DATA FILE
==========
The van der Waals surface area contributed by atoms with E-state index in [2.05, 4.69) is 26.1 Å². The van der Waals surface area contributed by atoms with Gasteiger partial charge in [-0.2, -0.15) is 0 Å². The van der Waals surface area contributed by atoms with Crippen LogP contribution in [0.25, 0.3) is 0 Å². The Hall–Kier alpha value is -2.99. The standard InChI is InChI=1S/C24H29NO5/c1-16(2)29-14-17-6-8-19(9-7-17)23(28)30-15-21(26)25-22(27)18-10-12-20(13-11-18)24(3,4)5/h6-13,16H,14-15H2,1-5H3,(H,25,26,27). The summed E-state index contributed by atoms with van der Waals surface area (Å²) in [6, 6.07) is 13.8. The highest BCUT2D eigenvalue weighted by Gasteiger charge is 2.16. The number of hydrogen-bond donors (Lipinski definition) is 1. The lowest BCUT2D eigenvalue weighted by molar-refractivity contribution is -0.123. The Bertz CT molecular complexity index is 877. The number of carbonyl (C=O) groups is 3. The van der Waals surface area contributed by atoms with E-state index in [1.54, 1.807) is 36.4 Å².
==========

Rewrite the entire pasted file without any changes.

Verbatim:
The van der Waals surface area contributed by atoms with E-state index in [2.05, 4.69) is 26.1 Å². The van der Waals surface area contributed by atoms with Gasteiger partial charge in [-0.2, -0.15) is 0 Å². The van der Waals surface area contributed by atoms with Crippen LogP contribution in [0.25, 0.3) is 0 Å². The Hall–Kier alpha value is -2.99. The standard InChI is InChI=1S/C24H29NO5/c1-16(2)29-14-17-6-8-19(9-7-17)23(28)30-15-21(26)25-22(27)18-10-12-20(13-11-18)24(3,4)5/h6-13,16H,14-15H2,1-5H3,(H,25,26,27). The summed E-state index contributed by atoms with van der Waals surface area (Å²) in [6, 6.07) is 13.8. The highest BCUT2D eigenvalue weighted by Gasteiger charge is 2.16. The number of hydrogen-bond donors (Lipinski definition) is 1. The lowest BCUT2D eigenvalue weighted by molar-refractivity contribution is -0.123. The Bertz CT molecular complexity index is 877. The number of carbonyl (C=O) groups is 3. The van der Waals surface area contributed by atoms with E-state index in [1.54, 1.807) is 36.4 Å².